A stupid idea came home to Denmark last year in a brilliant stroke that saved the life of an 86-year-old man. The idea was for a balloon-inflated aortic valve that could be implanted using a guide wire passing through the femoral artery instead of openheart surgery. The dying man who received the valve was Jorgen Rud Andersen, the father of the inventor of transcatheter aortic valve implantation (TAVI), Henning Rud Andersen MD. The success of that procedure, which gave back a robust life to his father, was a personal triumph that closed the circle on a journey that began for Dr Andersen in 1988 in Phoenix, Arizona. Still in training as an interventional cardiologist that year, he was inspired by a presentation of coronary artery stents. Why not make the stent bigger and place a valve inside, he asked. No one was listening, so he built such a device himself, patiently bending wires to create a stent and buying pig hearts from the local butcher shop for the aortic valves. He then built a transcatheter delivery device inspired by the Cribier-Letac balloon catheter pioneered in France during the 1980s for balloon aortic valvuloplasty (BAV) by Alain Cribier MD. From conception to proof-of-concept took Andersen just 75 days. Today, TAVI valves, placed in more than 50,000 patients, range in sizes from 29 French down to 18 French. Dr Andersen’s hand-made valve, which he successfully placed in a pig’s heart, measured an enormous 41 French with rough surgical knots stitching the porcine valve to the metal frame.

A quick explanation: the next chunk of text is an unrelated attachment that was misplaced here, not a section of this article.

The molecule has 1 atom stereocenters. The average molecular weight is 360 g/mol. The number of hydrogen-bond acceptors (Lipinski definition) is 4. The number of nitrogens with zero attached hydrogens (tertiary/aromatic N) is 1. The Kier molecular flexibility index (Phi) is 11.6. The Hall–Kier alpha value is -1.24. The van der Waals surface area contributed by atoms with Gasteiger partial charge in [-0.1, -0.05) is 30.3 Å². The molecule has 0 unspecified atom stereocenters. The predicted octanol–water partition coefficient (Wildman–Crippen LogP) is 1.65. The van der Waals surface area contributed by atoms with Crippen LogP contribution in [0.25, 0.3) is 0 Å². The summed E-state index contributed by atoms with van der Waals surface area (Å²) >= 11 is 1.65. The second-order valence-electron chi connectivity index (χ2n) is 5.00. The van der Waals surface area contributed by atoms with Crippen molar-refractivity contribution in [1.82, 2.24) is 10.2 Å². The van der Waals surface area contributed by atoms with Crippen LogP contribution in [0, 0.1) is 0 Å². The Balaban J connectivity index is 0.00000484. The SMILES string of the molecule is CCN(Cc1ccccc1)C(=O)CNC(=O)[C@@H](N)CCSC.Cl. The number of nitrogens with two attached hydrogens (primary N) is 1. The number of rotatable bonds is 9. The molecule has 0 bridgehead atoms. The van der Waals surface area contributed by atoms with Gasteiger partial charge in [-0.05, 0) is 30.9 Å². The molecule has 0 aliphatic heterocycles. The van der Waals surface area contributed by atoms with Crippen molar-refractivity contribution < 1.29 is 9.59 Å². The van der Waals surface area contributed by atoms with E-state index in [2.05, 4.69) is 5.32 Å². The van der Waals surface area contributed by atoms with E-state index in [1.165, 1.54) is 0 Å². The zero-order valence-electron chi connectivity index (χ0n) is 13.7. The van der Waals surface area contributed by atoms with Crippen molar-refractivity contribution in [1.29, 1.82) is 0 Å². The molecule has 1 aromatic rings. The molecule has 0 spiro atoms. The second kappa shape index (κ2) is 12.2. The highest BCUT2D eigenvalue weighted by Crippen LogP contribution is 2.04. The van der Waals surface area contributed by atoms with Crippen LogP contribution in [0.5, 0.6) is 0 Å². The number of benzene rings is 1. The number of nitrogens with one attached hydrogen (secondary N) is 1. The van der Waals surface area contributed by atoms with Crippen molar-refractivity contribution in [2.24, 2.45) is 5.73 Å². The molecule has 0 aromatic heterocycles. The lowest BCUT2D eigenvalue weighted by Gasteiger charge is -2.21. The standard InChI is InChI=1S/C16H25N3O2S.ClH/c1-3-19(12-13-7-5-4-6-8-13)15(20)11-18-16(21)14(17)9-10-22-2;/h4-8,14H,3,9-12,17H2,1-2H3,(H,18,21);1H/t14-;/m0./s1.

A long journey to success
Presenting a poster demonstrating the feasibility of the idea at international conferences proved to be a lonely, discouraging experience, he said, attracting the attention of no one. The rejection was complete when his paper describing the experience was turned down by the leading heart journals. Yet, this idea, most kindly described as a low priority, caught the attention of one colleague, Patrick Serruys, editor of the European Heart Journal who attended Andersen’s presentation to the Danish Cardiology Society in 1990 and accepted the paper for publication in 1992. For Andersen, the journey ended in 1995 when he was granted a patent, which he sold to a start-up company called Percutaneous Valve Technologies led by Dr Cribier. ‘At that stage, I was convinced the idea was dead,’ Dr Andersen recounted to colleagues in an article published by the University of Aarhus. ‘The task was too big for us. We tried, but it was impossible. ‘The only thing that I regret a bit is that I did not contribute to developing the idea until it could be used in humans. I would have liked to have been part of that,’ he said. Dr Cribier’s company was greeted with even greater resistance on the part of industry, with one executive famously calling TAVI ‘the most stupid project ever heard of’. Nevertheless, the start-up persisted, finally finding an industrial partner to further develop the valve and its delivery system, leading to a successful firstin- man implantation in April 2002. The Andersen patent was acquired by Edwards Lifesciences and today is the foundation for the Sapien valve that won the CE mark in 2007 and approval from the American FDA in 2011. This year a joint task force of interventional cardiologists and heart surgeons included the TAVI procedure in guidelines, recommending its use for patients like Andersen’s father.